Utah loses its go-to guy on the massive Point of the Mountain redevelopment

Alan Matheson is jumping to Rio Tinto Kennecott, so The Point will need a new point person as the state’s largest public redevelopment project begins to build.

Alan Matheson, executive director since 2019 of Utah’s huge public redevelopment at the Point of the Mountain, will leave the post at month’s end.

The 62-year-old longtime official in state government announced Wednesday in the Point of the Mountain State Land Authority’s newsletter he will depart July 31 to take a job managing land and water resources at Rio Tinto Kennecott.

“Working with so many of you on this project over the last five years has been a highlight of my professional career,” Matheson wrote of the ongoing $2.3 billion remake of the former state prison site in Draper, now known as The Point.

“This has been as difficult a decision as I have ever made,” he said in an interview Wednesday, adding, “I’ve had the real privilege and pleasure of working with a capable, engaged board and a really outstanding team on a world-class development opportunity that can make a difference for people.”

Matheson’s five-year tenure directing the land authority saw The Point move from legislative debate, extensive planning and demolition of the Utah State Prison to actual work on what will be the largest public redevelopment in state history, with likely effects lasting for decades.

He oversaw a sweeping public process drawing input from tens of thousands of Utahns to shape a vision for converting the prime state-owned land along Interstate 15 into a commercial, residential and research enclave described as “a 15-minute city.”

“The input from the public,” Matheson said, “has been the north star of this project. We’re really trying to do something that meets public values and will provide benefit for generations to come.”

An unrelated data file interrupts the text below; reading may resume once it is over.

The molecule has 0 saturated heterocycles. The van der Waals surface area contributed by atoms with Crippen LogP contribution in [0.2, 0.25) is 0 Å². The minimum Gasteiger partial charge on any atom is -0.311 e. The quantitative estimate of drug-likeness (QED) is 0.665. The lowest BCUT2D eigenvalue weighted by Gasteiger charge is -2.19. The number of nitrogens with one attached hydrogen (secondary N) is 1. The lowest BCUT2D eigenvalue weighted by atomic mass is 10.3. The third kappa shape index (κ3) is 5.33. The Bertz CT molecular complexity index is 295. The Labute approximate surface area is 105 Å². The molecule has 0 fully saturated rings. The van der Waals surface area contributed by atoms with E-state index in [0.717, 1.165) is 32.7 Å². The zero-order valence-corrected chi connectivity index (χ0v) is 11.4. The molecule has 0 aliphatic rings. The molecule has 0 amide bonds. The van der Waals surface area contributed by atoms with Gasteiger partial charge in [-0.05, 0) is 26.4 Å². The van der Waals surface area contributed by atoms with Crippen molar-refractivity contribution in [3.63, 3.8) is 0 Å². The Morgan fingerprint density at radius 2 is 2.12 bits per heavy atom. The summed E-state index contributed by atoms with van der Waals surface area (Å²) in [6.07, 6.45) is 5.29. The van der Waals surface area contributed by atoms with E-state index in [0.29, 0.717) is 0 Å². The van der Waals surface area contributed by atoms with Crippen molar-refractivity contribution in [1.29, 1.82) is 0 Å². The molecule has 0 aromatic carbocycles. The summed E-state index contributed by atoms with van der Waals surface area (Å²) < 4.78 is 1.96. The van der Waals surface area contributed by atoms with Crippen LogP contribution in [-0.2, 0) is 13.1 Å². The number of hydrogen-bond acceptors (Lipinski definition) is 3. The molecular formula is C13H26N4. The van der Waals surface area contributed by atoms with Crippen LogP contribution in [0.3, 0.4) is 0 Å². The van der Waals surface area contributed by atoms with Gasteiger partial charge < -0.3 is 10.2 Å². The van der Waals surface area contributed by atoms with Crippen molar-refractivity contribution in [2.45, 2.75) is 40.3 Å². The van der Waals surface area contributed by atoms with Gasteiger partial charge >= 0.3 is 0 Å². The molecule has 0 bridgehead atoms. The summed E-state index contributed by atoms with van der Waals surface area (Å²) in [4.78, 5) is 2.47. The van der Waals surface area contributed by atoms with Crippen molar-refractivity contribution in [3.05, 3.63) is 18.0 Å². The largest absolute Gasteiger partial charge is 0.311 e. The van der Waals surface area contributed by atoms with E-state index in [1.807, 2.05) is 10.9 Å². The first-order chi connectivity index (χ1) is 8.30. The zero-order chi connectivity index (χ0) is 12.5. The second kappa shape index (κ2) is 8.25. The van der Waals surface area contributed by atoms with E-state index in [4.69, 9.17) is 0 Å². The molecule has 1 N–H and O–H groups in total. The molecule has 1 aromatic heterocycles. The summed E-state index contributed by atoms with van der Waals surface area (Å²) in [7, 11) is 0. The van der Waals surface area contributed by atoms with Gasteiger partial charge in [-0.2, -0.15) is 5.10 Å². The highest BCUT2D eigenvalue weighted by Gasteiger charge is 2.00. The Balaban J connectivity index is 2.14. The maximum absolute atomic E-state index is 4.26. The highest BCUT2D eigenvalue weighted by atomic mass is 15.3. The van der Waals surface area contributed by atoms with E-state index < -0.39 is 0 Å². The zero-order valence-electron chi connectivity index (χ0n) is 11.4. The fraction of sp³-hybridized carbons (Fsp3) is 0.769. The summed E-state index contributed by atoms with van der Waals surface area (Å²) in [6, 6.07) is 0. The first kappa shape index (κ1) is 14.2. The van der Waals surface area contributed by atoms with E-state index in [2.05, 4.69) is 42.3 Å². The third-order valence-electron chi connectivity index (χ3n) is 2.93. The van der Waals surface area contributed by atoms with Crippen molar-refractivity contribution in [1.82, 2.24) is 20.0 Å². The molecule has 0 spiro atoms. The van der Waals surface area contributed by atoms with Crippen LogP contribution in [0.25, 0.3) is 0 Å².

Plans for the 600-plus acres now call for nearly 2.3 million square feet of high-end office space, as well as hotels, shopping districts, research facilities, entertainment venues, open spaces, an expansive network of trails and up to 3,300 new housing units, all with a focus on innovation and economic growth.

Trained as a lawyer and versed in land use planning from a prior stint heading Envision Utah, Matheson proved instrumental in clinching a detailed master plan for the site and negotiating a contract to hire the consortium of private-sector development partners that will launch The Point’s initial 100-acre phase and muster billions in investments.

(Trent Nelson | The Salt Lake Tribune) Alan Matheson, executive director of the Point of the Mountain State Land Authority; Lance Bullen with Colmena Group; Kip Wadsworth, Wadsworth Development Group; and Patrick Gilligan, Lincoln Property Group sign an agreement for the first phase of redevelopment at The Point in Draper on Monday, Nov. 27, 2023.

The redevelopment is to have a significant environmental bent, which officials have said reflected Matheson’s influence flowing from his background as a former head of the Utah Department of Environmental Quality.

The Point’s land use plans are infused with parks and green spaces, strategies for water conservation and alternative forms of transportation, along with a refresh for an adjoining stretch of the Jordan River.

With the old prison demolished as of August 2023 and foundational new construction on utility lines and other infrastructure at The Point underway, Matheson said he would continue to champion the project “as a key driver of economic development and quality of life in Utah.”

“I look forward,” he said, “to watching Utah’s innovation community rise from the ground.”

Matheson, who was also a senior environmental adviser to then-Gov. Gary Herbert, said he will go on to lead a team at Kennecott aimed at managing the mining company’s 90,000 acres and water rights centered on its operations in the Oquirrh Mountains.

(Trent Nelson | The Salt Lake Tribune) Rio Tinto Kennecott's Bingham Copper Mine on Wednesday, March 20, 2024.

“What happens on that land will impact significantly the future of this valley and the state,” he said in the interview. “We want to do it right.”

Former state Rep. V. Lowry Snow, who has helped lead the land authority’s governing board since its inception and assisted in hiring Matheson, said “he will be sorely missed.

“I can’t tell you how much respect I have for Alan and my gratitude for his willingness to step up and take this position,” Snow said. “I will miss him personally as a friend, and the commission and the state of Utah will miss all of the skill and talent he’s brought to the job.”

Snow said the land authority would now launch “a robust process” to find his replacement.